But this week, those classes have ended, and I am calculating how many classes I will be able to squeeze into next semester in order to make aggressive progress toward my degree and still be able to fit in that class I really want to take because it fits into my passion, but not necessarily into my degree focus. But then, does my future focus, beyond the Bachelor’s, warrant a few “extra” classes? Am I finally starting to form a future focus? And if I am, does it align with reality? Does it align with God’s plan? Can you tell one of my last classes was a philosophy class? Obviously, there is much to be discussed and decided, but my fingertips are itching to enroll and order more textbooks (it’s a sickness).

I’m not sure there’s a point in this post, other than a really long way of saying “hello.”

So what’s on your minds, my friends?

Oh, and I found a post I wrote for Christmas time – complete with pictures of my Christmas tree – but then life happened at Christmas time and I never posted it. Do you guys want to read it? Christmas in June? Or I could save it to forget about next Christmas?


Works Cited

Miller, Donald. Blue Like Jazz, Thomas Nelson, 2003.

“Take this Speech Class,” they said…

Well, I really should write something here. It has been quite a while. I have been busy though – which is true, and also the excuse I am going with for having nothing of interest to write about for the last month and a half. I have tried – I have a file on my hard drive with five or six uninteresting false starts on blog posts – uninteresting being the key word.

Anyway, most of you probably know that I am in two online classes right now. That thing I said I wouldn’t do because that would be super crazy with the intensity of the workload for online classes and, you know, a family that likes to see the front of my head (AKA my face) sometimes. Well, one of those classes is a speech class, so now I am extra tired to boot. That’s because we (me and my lovely (and supportive!) assistant, Joel) were up past 11:00 last night trying to film my second speech for speech class. Oh, and 11:00 is late for us these days, okay? We’re old. And we like to try to wake up before the kids do so we can get in a morning Bible study before Morning-Mom starts thrashing about in response to the first sign of non-calmness. Mornings are hard. Anyway, here’s how it went down.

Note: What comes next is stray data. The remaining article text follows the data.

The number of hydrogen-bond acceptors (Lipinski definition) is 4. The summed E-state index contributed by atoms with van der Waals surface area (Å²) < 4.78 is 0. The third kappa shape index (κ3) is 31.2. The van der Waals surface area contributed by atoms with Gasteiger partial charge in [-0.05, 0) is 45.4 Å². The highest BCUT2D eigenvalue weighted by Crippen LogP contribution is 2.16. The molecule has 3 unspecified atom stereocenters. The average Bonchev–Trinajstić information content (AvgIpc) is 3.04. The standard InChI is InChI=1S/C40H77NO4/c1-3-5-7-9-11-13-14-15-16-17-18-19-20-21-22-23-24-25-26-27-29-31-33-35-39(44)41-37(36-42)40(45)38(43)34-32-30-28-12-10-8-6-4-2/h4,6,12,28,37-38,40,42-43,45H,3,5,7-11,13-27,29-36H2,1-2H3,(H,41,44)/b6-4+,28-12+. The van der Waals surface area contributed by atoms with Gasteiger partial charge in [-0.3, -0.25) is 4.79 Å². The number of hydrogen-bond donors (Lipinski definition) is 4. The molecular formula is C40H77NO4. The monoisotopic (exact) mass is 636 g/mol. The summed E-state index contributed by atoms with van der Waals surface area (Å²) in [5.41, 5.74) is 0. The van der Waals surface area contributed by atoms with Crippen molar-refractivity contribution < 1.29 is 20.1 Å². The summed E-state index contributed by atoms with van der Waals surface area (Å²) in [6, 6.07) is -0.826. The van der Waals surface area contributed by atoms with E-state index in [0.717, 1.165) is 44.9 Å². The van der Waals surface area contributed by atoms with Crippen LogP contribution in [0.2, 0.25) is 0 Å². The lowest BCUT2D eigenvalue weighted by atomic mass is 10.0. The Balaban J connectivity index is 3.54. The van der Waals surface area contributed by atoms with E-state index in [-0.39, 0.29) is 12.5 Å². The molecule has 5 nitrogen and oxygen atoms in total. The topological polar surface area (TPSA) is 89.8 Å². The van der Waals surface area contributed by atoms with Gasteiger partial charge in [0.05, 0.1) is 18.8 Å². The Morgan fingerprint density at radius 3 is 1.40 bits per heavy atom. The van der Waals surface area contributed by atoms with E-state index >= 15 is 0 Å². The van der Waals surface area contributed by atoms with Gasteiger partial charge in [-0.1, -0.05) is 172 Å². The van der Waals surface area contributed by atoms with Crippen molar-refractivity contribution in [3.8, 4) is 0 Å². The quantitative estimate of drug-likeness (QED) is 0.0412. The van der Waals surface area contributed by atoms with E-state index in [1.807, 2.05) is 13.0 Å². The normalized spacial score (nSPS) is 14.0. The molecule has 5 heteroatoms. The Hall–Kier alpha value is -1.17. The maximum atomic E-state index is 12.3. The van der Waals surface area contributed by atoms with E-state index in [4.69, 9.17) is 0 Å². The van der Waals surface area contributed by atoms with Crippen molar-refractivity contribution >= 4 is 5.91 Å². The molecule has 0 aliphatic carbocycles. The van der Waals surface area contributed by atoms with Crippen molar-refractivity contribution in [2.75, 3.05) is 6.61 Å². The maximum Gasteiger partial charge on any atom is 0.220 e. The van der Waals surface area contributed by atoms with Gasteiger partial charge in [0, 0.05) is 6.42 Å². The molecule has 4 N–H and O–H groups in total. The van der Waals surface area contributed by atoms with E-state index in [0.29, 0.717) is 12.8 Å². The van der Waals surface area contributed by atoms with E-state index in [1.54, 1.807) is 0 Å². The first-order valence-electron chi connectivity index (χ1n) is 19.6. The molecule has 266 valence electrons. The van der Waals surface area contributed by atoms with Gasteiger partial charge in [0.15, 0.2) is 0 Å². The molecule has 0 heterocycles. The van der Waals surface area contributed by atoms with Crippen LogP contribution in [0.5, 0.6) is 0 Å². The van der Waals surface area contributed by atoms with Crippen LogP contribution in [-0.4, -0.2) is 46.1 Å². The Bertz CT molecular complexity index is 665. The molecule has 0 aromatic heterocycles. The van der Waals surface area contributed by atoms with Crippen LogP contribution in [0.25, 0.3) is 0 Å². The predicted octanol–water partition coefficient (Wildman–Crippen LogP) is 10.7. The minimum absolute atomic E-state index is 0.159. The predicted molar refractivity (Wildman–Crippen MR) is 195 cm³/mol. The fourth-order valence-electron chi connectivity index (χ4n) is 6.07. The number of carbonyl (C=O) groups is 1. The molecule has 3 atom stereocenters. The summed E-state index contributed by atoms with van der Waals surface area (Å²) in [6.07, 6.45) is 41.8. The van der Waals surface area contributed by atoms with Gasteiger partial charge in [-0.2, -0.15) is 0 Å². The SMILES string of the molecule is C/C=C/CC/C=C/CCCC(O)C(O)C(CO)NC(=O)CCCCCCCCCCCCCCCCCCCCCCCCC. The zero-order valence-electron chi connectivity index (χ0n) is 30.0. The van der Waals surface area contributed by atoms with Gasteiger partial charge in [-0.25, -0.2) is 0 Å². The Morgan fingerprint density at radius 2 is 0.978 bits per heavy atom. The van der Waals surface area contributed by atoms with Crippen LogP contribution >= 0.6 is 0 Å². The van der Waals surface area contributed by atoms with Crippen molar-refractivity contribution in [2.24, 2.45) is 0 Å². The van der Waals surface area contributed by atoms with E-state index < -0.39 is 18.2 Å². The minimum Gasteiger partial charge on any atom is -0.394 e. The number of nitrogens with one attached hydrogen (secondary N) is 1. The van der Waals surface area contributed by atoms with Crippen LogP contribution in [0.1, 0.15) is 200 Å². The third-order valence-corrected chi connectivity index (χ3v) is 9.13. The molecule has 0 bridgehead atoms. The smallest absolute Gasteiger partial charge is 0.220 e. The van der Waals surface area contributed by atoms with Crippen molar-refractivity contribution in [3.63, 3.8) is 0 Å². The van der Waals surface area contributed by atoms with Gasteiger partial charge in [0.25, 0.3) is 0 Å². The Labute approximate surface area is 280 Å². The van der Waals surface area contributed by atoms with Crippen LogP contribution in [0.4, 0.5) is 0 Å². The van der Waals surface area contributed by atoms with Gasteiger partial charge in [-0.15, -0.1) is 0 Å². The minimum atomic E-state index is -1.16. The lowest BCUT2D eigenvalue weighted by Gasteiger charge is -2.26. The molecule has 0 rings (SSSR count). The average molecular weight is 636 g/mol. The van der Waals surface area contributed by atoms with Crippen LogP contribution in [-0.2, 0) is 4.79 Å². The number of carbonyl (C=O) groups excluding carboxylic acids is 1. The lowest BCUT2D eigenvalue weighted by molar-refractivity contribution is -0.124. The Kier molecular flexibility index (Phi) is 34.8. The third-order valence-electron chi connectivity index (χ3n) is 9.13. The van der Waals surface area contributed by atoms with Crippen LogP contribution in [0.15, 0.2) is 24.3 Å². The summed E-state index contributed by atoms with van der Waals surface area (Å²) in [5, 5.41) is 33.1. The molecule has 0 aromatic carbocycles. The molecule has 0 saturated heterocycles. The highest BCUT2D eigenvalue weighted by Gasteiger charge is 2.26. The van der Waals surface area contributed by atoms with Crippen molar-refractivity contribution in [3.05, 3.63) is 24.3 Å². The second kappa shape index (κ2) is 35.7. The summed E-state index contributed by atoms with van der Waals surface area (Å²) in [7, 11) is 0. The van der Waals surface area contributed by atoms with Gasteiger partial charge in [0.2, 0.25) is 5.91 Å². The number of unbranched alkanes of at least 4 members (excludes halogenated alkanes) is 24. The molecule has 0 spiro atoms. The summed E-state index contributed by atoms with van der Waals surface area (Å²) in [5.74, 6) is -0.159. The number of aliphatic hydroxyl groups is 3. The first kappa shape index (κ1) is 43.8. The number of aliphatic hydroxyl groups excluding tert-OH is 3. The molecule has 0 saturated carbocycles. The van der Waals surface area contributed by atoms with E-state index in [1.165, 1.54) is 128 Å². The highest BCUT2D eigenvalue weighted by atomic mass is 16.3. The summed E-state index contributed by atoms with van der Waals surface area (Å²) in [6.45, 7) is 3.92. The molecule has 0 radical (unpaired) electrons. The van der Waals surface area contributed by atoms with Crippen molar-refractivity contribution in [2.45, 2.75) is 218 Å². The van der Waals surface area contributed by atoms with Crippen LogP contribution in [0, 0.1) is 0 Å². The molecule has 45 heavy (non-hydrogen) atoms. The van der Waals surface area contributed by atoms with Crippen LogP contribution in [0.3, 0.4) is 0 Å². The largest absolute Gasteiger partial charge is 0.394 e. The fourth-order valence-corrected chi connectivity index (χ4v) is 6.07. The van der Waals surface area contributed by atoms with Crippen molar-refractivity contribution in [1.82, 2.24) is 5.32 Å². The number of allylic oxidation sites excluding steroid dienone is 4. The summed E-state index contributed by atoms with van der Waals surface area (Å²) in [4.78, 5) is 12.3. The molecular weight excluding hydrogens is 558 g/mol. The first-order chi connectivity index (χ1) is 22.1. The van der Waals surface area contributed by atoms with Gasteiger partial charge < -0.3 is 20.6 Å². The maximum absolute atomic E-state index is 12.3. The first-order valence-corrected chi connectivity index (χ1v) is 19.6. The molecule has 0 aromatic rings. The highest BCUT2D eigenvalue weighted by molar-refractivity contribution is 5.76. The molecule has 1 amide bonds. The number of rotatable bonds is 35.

The assignment was a 4-6 minute informative speech. Since I chose to do my speech as a how-to on giving a relaxation massage, setup meant Joel hauling my massage table up from the basement and setting it up for me while I dealt (futilely) with hair, wardrobe, and makeup. After propping the computer on top of the purple plastic Halloween bucket that won’t leave my living room, to get a decent angle on my “set,” I nervously took my first go at it, and it went alright. I made it all the way through with my dignity intact. I mean, I had practiced it numerous times, so it seems fair that I would be able to make it all the way through on the first take.

So, after one complete filming in which the webcam wasn’t actually recording, and a subsequent false start because the webcam could only endure 14 seconds of my on-screen persona before freezing up in horror and dismay, we had to revisit our filming strategy, settling on clipping my phone with Joel’s phone clip to the top of the computer screen. This ultimately necessitated the indecorous Scotch-taping of my phone into the phone clip because the two are not compatible with one another. (I don’t know why we didn’t just film it on Joel’s phone, so don’t ask.) However, it turned out, unsurprisingly, that the phone’s incompatibility with the phone clip, and my webcam’s incompatibility with webcam-ing are nothing compared to my incompatibility with successful speechmaking.